Adopted byCPI(ML) 9th Congress

Resolution on Urban Work

retail sector, we must also pay greater attention to the task of defending the interests of small traders and shopkeepers.

11. We also have campus-based or hostel-based work among students in several cities and towns but very limited work among the youth. Here again it is the area/social dimension that is neglected, if not entirely missing, in our work. Party work among students/youth must emphasise the aspect of integration with and involvement in the broader democratic movement, taking up of people’s issues in areas of Party work, and even developing new areas of Party work.

12. Young women, students or working women, are a growing presence in urban India. But the increased visibility, mobility and relative freedom of women is often met with a patriarchal backlash, an aggressive assertion of reactionary patriarchal norms and prejudices. As the recent countrywide spread of the women’s movement clearly showed, the women’s movement has already emerged as a most powerful strand of popular awakening and the Party organization in urban areas must take up work on the women’s front in real earnest, rather than leaving it to the available women comrades alone. Special efforts must be made to organize various sections of working women from the most vulnerable sections like construction workers and domestic helps to women engaged in the wide-ranging service sector.

13. Party organisations in urban areas, especially in metropolitan cities and major urban centres, must also maintain close ties with the progressive intelligentsia, cultural and media circles, lawyers with a positive approach to human rights and various issues of public interest, and activists of various movements.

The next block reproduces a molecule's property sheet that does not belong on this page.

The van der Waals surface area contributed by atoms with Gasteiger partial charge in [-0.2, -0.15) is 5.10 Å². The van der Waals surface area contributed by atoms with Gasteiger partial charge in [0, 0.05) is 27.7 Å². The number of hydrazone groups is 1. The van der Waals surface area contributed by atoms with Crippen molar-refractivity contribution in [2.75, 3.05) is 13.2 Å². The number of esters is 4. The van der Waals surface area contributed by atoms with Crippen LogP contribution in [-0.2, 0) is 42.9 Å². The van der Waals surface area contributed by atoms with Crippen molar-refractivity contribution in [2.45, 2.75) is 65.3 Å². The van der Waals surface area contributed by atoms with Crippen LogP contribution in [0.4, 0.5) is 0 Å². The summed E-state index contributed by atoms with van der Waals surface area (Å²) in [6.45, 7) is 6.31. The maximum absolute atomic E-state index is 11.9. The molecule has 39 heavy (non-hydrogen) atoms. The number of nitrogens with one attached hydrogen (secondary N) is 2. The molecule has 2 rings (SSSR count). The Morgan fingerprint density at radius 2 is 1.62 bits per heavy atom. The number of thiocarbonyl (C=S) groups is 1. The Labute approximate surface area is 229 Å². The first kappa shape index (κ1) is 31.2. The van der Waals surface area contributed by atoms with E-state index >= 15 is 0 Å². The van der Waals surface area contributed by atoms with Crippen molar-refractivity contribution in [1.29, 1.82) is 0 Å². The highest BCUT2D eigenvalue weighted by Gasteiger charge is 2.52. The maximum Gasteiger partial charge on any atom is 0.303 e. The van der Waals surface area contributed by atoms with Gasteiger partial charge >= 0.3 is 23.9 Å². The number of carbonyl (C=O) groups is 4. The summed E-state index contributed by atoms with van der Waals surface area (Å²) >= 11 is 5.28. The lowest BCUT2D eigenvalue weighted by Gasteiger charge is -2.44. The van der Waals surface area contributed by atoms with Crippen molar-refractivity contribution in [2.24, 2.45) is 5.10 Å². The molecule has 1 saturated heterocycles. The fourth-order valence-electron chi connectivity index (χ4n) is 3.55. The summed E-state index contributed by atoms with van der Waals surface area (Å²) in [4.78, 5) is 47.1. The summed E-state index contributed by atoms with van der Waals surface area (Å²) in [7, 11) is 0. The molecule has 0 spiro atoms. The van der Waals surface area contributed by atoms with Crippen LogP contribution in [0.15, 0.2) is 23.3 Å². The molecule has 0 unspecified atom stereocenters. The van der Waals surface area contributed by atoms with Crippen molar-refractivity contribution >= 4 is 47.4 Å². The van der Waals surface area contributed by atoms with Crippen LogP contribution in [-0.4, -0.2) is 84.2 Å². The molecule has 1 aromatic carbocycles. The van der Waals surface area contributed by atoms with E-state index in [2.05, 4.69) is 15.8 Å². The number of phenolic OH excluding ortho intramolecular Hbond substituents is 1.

14. In most cities, communal prejudice fanned up by right- wing outfits, and reinforced by the state-machinery’s witch-hunt of minorities in the name of counter-terrorism, has made minorities especially vulnerable. Enforced ghettoisation is common, with minorities often denied housing except in certain designated ‘minority’ settlements. While remaining ever vigilant against communal politics and for the rights of minority communities, we must treat the anti-communal agenda as an integral part of the broader democratic concerns facing the minorities, issues concerning livelihood and equal access and opportunities for development with dignity. Chauvinistic targeting of migrant workers and students too is rampant in many cities. We must stand by the beleaguered regional/ethnic migrants in resisting such profiling and violence. Likewise, we must also defend dalits, minorities and women against casteist, communal and patriarchal violence.

15. With growing privatization and commercialization, the issue of basic amenities has acquired greater importance in urban work. While power-cuts and water shortage are a common feature in most cities and towns, the rates are going up continuously and bills often show hugely inflated amounts. Healthcare, education, public transport and water are also equally important concerns for all urban poor and middle class households. The urban poor are increasingly being priced out of the basic amenities. We tend to take up all these issues when some crisis erupts, but we need to lay stress on planned and sustained efforts to build up campaigns and struggles on these sensitive issues of urban life.

16. Party organizations in urban areas must pay greater attention to ensuring effective intervention in municipal affairs and elections. Because of our generally weak base in urban areas and lack of focused attention to developing area-based work, our participation in municipal elections remains rather low-key. Only in the corporations of Patna and Ara in Bihar have we been able to win some victories in municipal elections thanks to our round-the-year work and overall profile. The Party must raise the level of its urban work and influence so as to acquire a greater profile in municipal elections in all our major urban centres of work.